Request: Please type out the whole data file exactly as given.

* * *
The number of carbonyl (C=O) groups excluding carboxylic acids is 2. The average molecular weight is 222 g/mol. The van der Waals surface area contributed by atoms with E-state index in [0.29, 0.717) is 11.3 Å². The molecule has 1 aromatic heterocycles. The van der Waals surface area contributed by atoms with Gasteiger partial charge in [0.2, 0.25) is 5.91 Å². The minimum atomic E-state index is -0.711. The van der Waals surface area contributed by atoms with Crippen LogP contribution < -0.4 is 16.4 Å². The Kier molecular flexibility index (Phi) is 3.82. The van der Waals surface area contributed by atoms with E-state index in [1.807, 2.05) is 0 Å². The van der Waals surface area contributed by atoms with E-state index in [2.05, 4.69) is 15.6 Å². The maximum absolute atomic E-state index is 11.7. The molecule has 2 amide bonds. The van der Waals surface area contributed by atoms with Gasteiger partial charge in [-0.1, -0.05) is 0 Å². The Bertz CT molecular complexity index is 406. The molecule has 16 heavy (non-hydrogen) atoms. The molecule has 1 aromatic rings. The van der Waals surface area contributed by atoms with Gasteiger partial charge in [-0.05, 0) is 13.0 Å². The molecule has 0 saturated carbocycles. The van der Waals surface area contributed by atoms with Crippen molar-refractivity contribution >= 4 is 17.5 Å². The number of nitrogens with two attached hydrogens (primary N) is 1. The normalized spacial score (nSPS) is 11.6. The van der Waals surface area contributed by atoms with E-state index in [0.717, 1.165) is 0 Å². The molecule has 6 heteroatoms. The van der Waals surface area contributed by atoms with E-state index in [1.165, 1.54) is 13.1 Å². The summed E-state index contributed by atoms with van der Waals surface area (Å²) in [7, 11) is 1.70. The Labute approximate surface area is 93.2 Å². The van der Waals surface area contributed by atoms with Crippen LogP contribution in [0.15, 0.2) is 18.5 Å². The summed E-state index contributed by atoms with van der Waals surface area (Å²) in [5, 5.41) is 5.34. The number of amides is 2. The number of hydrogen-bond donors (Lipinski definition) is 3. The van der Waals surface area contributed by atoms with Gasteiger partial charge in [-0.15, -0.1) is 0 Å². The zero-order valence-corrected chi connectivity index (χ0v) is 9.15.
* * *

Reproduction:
The number of carbonyl (C=O) groups excluding carboxylic acids is 2. The average molecular weight is 222 g/mol. The van der Waals surface area contributed by atoms with E-state index in [0.29, 0.717) is 11.3 Å². The molecule has 1 aromatic heterocycles. The van der Waals surface area contributed by atoms with Gasteiger partial charge in [0.2, 0.25) is 5.91 Å². The minimum atomic E-state index is -0.711. The van der Waals surface area contributed by atoms with Crippen LogP contribution < -0.4 is 16.4 Å². The Kier molecular flexibility index (Phi) is 3.82. The van der Waals surface area contributed by atoms with E-state index in [1.807, 2.05) is 0 Å². The van der Waals surface area contributed by atoms with E-state index in [2.05, 4.69) is 15.6 Å². The maximum absolute atomic E-state index is 11.7. The molecule has 2 amide bonds. The van der Waals surface area contributed by atoms with Gasteiger partial charge in [-0.1, -0.05) is 0 Å². The Bertz CT molecular complexity index is 406. The molecule has 16 heavy (non-hydrogen) atoms. The molecule has 1 aromatic rings. The van der Waals surface area contributed by atoms with Gasteiger partial charge in [-0.05, 0) is 13.0 Å². The molecule has 0 saturated carbocycles. The van der Waals surface area contributed by atoms with Crippen molar-refractivity contribution >= 4 is 17.5 Å². The number of nitrogens with two attached hydrogens (primary N) is 1. The normalized spacial score (nSPS) is 11.6. The van der Waals surface area contributed by atoms with E-state index in [0.717, 1.165) is 0 Å². The molecule has 6 heteroatoms. The van der Waals surface area contributed by atoms with E-state index in [1.165, 1.54) is 13.1 Å². The summed E-state index contributed by atoms with van der Waals surface area (Å²) in [7, 11) is 1.70. The Labute approximate surface area is 93.2 Å². The van der Waals surface area contributed by atoms with Crippen LogP contribution in [0.15, 0.2) is 18.5 Å². The summed E-state index contributed by atoms with van der Waals surface area (Å²) in [5, 5.41) is 5.34. The number of amides is 2. The number of hydrogen-bond donors (Lipinski definition) is 3. The van der Waals surface area contributed by atoms with Gasteiger partial charge in [-0.15, -0.1) is 0 Å². The zero-order valence-corrected chi connectivity index (χ0v) is 9.15.